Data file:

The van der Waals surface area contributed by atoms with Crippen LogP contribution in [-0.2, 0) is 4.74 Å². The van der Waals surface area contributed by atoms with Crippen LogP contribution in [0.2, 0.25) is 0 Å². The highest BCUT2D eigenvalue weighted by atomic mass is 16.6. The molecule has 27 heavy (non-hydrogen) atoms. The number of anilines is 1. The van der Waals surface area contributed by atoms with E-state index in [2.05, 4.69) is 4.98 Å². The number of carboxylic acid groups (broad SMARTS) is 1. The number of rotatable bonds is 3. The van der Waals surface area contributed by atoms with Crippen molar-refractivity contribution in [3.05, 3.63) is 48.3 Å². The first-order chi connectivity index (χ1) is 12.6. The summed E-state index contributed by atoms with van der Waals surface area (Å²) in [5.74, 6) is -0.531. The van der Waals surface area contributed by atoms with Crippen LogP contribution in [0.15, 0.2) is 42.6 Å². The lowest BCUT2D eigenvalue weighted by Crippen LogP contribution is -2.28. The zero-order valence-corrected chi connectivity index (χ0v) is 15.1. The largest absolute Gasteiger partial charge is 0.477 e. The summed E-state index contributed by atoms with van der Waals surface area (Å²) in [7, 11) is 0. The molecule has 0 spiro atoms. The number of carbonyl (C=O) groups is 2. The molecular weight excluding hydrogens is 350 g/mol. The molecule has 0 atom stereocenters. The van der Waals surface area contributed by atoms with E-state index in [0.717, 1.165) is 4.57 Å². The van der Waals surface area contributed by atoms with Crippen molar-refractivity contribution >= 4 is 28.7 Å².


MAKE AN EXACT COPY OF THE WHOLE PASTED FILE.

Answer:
The van der Waals surface area contributed by atoms with Crippen LogP contribution in [-0.2, 0) is 4.74 Å². The van der Waals surface area contributed by atoms with Crippen LogP contribution in [0.2, 0.25) is 0 Å². The highest BCUT2D eigenvalue weighted by atomic mass is 16.6. The molecule has 27 heavy (non-hydrogen) atoms. The number of anilines is 1. The van der Waals surface area contributed by atoms with E-state index in [2.05, 4.69) is 4.98 Å². The number of carboxylic acid groups (broad SMARTS) is 1. The number of rotatable bonds is 3. The van der Waals surface area contributed by atoms with Crippen molar-refractivity contribution in [3.05, 3.63) is 48.3 Å². The first-order chi connectivity index (χ1) is 12.6. The summed E-state index contributed by atoms with van der Waals surface area (Å²) in [5.74, 6) is -0.531. The van der Waals surface area contributed by atoms with Crippen LogP contribution in [0.15, 0.2) is 42.6 Å². The lowest BCUT2D eigenvalue weighted by Crippen LogP contribution is -2.28. The zero-order valence-corrected chi connectivity index (χ0v) is 15.1. The largest absolute Gasteiger partial charge is 0.477 e. The summed E-state index contributed by atoms with van der Waals surface area (Å²) in [7, 11) is 0. The molecule has 0 spiro atoms. The number of carbonyl (C=O) groups is 2. The molecular weight excluding hydrogens is 350 g/mol. The molecule has 0 atom stereocenters. The van der Waals surface area contributed by atoms with E-state index in [0.717, 1.165) is 4.57 Å². The van der Waals surface area contributed by atoms with Crippen molar-refractivity contribution >= 4 is 28.7 Å².